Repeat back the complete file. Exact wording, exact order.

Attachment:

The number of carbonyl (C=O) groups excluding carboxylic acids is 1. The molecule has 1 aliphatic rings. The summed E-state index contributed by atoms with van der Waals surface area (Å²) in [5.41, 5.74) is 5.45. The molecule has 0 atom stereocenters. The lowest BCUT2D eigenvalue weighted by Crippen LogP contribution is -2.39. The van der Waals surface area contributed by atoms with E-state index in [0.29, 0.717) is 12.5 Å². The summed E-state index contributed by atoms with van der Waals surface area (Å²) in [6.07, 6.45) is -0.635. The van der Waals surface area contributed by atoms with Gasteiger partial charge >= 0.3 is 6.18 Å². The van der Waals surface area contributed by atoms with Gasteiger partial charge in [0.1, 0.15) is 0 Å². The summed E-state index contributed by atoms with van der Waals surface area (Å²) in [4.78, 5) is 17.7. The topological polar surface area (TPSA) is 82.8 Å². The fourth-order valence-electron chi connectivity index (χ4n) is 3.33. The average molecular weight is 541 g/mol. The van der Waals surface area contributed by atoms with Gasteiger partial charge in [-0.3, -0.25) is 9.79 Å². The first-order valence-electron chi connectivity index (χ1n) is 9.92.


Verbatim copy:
The number of carbonyl (C=O) groups excluding carboxylic acids is 1. The molecule has 1 aliphatic rings. The summed E-state index contributed by atoms with van der Waals surface area (Å²) in [5.41, 5.74) is 5.45. The molecule has 0 atom stereocenters. The lowest BCUT2D eigenvalue weighted by Crippen LogP contribution is -2.39. The van der Waals surface area contributed by atoms with E-state index in [0.29, 0.717) is 12.5 Å². The summed E-state index contributed by atoms with van der Waals surface area (Å²) in [6.07, 6.45) is -0.635. The van der Waals surface area contributed by atoms with Gasteiger partial charge >= 0.3 is 6.18 Å². The van der Waals surface area contributed by atoms with Gasteiger partial charge in [0.1, 0.15) is 0 Å². The summed E-state index contributed by atoms with van der Waals surface area (Å²) in [4.78, 5) is 17.7. The topological polar surface area (TPSA) is 82.8 Å². The fourth-order valence-electron chi connectivity index (χ4n) is 3.33. The average molecular weight is 541 g/mol. The van der Waals surface area contributed by atoms with Gasteiger partial charge in [-0.3, -0.25) is 9.79 Å². The first-order valence-electron chi connectivity index (χ1n) is 9.92.